Though many reports have bragged over the particularly dry spring, whilst basking on the beaches and enjoying the extended sunshine, warnings have been issued this week that the price of one of the provinces most sought after sweet treats, the famous Turrón, may rocket if it doesn´t rain in the next few weeks, as almond crops are at serious risk of being wiped out by the dry weather.
Last year, the price of almonds increased by 10%, due to poor crops in that season, but that cost was mostly absorbed by the distributors. With this added risk of a “disastrous” season, many businesses working in the field are concerned that the price of good crops will have to increase as their will be fewer almonds to go round and the price has to reflect at least a basic income to the providers.
Meanwhile, the largest association representing grain growers has issued a similar worrying report, stating that across the Valencia region, some 28,000 hectares of grain has been destroyed by the dry weather. The financial value for the farmers is in the region of 17 million euro losses, to which they are intending to apply for government aid, although the maximum possible to claim is 15,000 euro per farm.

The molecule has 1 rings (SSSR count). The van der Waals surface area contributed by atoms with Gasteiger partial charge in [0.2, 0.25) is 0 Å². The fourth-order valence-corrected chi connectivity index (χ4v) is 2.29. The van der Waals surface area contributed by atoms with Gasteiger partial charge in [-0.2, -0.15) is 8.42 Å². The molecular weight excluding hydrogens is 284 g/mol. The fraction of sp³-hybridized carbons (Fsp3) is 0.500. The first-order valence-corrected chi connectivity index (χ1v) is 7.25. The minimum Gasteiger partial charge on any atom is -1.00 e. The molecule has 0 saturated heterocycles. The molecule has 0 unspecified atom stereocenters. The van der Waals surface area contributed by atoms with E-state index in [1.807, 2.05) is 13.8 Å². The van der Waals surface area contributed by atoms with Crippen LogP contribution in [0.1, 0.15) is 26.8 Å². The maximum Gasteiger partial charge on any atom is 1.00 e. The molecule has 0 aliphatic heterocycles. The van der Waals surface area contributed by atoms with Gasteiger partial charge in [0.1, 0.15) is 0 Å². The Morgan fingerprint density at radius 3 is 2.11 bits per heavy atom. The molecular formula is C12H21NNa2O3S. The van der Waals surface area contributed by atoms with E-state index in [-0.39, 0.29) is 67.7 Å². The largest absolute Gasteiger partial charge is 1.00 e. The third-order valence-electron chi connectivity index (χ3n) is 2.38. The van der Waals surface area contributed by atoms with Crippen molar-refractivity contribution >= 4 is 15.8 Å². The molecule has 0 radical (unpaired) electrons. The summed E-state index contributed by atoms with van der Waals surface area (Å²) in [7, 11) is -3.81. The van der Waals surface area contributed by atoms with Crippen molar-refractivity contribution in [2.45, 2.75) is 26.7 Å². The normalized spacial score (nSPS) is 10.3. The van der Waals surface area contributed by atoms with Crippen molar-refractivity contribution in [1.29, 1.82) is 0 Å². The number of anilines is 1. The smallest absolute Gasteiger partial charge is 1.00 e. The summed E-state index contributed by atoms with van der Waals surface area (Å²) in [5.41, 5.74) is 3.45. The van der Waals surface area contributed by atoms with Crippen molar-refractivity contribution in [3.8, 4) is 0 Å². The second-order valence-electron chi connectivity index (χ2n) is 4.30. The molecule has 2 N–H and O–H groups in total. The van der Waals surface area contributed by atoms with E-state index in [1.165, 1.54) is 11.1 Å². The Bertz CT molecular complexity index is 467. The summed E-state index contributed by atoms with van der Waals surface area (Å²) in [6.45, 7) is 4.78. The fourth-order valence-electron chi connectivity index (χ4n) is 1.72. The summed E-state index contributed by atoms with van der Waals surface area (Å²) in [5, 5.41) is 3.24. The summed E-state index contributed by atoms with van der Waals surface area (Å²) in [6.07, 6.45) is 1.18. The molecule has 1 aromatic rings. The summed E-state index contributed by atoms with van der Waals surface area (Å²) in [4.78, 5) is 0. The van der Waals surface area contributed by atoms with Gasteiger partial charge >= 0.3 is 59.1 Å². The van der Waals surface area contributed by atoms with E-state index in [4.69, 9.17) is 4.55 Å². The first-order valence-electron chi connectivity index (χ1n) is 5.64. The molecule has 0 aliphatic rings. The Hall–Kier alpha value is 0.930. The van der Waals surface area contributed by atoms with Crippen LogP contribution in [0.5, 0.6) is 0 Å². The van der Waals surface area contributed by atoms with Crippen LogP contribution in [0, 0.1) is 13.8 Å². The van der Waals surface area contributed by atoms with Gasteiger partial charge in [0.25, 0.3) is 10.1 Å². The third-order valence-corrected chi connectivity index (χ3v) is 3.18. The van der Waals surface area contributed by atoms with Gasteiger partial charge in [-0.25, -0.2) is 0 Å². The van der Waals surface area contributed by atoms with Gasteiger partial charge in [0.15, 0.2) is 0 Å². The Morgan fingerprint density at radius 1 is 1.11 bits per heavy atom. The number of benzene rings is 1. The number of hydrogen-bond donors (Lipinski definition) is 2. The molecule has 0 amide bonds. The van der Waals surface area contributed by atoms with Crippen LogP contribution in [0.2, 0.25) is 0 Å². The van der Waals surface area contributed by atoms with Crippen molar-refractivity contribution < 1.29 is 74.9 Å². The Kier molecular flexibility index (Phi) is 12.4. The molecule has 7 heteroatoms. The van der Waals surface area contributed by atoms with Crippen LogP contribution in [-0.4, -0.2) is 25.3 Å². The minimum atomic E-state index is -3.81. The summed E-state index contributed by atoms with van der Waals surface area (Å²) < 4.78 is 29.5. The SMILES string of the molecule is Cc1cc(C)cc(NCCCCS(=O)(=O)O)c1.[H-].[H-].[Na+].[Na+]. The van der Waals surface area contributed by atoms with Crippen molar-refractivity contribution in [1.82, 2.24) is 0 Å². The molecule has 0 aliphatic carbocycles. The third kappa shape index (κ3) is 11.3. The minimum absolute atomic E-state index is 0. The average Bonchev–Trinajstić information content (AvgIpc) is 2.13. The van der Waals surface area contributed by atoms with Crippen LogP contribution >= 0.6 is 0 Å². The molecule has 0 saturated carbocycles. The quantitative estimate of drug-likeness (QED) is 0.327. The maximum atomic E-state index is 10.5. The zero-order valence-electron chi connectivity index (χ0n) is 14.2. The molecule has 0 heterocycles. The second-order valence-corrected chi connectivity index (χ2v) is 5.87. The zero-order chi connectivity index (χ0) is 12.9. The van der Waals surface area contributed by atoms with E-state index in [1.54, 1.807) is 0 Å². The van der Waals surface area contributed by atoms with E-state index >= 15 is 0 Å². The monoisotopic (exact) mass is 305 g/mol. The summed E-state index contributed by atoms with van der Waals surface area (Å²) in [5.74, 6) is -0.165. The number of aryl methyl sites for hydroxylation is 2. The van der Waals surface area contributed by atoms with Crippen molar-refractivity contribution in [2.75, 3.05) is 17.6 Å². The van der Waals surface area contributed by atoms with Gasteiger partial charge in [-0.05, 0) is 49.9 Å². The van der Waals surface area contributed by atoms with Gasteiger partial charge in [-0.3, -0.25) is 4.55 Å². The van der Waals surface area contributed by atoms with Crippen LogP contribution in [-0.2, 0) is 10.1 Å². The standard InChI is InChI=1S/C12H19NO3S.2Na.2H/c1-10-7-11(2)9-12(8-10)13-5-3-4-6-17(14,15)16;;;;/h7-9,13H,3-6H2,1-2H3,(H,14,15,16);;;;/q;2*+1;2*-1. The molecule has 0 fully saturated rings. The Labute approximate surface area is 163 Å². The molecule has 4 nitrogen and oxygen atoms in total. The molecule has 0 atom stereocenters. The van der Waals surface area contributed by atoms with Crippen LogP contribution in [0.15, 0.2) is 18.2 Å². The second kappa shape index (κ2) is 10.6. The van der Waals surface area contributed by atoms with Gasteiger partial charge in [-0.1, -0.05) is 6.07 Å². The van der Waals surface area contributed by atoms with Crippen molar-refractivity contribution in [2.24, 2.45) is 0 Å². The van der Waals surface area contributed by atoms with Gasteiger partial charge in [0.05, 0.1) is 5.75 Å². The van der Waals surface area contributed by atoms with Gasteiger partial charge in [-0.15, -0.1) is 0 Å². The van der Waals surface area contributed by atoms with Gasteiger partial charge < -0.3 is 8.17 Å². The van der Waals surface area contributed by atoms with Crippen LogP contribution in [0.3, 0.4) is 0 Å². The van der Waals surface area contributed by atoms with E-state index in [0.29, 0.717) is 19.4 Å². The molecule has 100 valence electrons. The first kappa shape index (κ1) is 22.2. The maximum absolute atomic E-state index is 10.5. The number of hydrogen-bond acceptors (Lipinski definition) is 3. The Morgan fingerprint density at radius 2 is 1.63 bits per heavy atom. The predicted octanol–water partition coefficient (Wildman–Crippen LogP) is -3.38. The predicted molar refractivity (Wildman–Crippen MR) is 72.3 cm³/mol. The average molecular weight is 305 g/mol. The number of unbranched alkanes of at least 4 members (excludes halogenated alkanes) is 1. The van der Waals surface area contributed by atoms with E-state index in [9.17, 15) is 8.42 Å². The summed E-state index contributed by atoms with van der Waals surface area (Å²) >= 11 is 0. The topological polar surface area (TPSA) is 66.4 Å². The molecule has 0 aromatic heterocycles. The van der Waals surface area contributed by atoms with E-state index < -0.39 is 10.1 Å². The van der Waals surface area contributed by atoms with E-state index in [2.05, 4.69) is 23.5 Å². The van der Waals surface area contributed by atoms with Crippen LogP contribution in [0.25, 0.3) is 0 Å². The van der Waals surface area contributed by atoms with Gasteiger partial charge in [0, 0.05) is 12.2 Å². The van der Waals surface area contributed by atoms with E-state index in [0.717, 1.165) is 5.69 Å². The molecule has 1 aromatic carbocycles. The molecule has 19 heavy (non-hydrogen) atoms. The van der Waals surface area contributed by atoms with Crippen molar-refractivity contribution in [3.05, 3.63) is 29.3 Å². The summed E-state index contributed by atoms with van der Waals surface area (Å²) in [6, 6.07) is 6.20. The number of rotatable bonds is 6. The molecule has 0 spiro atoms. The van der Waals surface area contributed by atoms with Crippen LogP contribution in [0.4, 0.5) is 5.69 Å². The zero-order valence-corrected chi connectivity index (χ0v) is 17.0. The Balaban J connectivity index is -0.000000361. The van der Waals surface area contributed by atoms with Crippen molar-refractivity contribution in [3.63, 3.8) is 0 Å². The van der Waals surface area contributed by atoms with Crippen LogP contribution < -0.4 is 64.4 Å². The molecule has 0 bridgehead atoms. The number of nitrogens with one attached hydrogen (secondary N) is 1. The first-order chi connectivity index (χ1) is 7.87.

It is anticipated that the price of almond crops will increase by an extra 6% on top of the 10% increase of last year, which will have to be added down to the consumer, the alternative being sourcing cheaper almonds from outside the area once rich with plantations of the much enjoyed ingredient.
However, that estimate is based on the hope that it does rain within the next three weeks, but if the effects of climate change continue, who knows what the future might hold for a global sweet industry with roots in the province of Alicante, let alone those farmers who work the land to provide some of the most basic ingredients that contribute to our everyday shopping basket.
Filed under: http://www.theleader.info/article/43676/